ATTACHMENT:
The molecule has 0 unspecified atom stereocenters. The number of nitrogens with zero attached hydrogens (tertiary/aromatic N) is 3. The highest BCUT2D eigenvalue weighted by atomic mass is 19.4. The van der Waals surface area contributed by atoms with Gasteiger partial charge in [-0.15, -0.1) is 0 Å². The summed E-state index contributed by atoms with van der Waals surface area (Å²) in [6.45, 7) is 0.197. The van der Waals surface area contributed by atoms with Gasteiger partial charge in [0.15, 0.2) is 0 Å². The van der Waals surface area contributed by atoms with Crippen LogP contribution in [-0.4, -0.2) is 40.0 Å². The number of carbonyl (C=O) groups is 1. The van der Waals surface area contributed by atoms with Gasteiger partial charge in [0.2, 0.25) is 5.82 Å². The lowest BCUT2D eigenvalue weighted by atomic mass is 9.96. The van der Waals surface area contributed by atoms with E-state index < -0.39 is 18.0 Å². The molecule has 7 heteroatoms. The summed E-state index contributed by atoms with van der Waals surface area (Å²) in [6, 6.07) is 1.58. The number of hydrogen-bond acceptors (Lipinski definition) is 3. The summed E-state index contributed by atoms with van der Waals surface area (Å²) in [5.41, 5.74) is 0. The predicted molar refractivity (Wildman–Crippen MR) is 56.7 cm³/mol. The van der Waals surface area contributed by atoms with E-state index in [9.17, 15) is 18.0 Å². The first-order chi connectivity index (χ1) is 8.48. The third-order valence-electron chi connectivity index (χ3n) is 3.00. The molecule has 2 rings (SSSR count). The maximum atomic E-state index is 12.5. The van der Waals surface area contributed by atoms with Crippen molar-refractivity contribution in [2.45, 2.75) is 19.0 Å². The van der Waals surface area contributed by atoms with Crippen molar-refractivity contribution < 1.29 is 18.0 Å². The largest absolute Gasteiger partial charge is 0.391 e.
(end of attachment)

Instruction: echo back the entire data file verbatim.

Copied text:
The molecule has 0 unspecified atom stereocenters. The number of nitrogens with zero attached hydrogens (tertiary/aromatic N) is 3. The highest BCUT2D eigenvalue weighted by atomic mass is 19.4. The van der Waals surface area contributed by atoms with Gasteiger partial charge in [-0.15, -0.1) is 0 Å². The summed E-state index contributed by atoms with van der Waals surface area (Å²) in [6.45, 7) is 0.197. The van der Waals surface area contributed by atoms with Gasteiger partial charge in [0.15, 0.2) is 0 Å². The van der Waals surface area contributed by atoms with Crippen LogP contribution in [-0.4, -0.2) is 40.0 Å². The number of carbonyl (C=O) groups is 1. The van der Waals surface area contributed by atoms with Gasteiger partial charge in [0.2, 0.25) is 5.82 Å². The lowest BCUT2D eigenvalue weighted by atomic mass is 9.96. The van der Waals surface area contributed by atoms with E-state index < -0.39 is 18.0 Å². The molecule has 7 heteroatoms. The summed E-state index contributed by atoms with van der Waals surface area (Å²) in [6, 6.07) is 1.58. The number of hydrogen-bond acceptors (Lipinski definition) is 3. The summed E-state index contributed by atoms with van der Waals surface area (Å²) in [5.41, 5.74) is 0. The predicted molar refractivity (Wildman–Crippen MR) is 56.7 cm³/mol. The van der Waals surface area contributed by atoms with E-state index in [9.17, 15) is 18.0 Å². The first-order chi connectivity index (χ1) is 8.48. The third-order valence-electron chi connectivity index (χ3n) is 3.00. The molecule has 2 rings (SSSR count). The maximum atomic E-state index is 12.5. The van der Waals surface area contributed by atoms with Crippen molar-refractivity contribution in [2.45, 2.75) is 19.0 Å². The van der Waals surface area contributed by atoms with Crippen molar-refractivity contribution < 1.29 is 18.0 Å². The largest absolute Gasteiger partial charge is 0.391 e.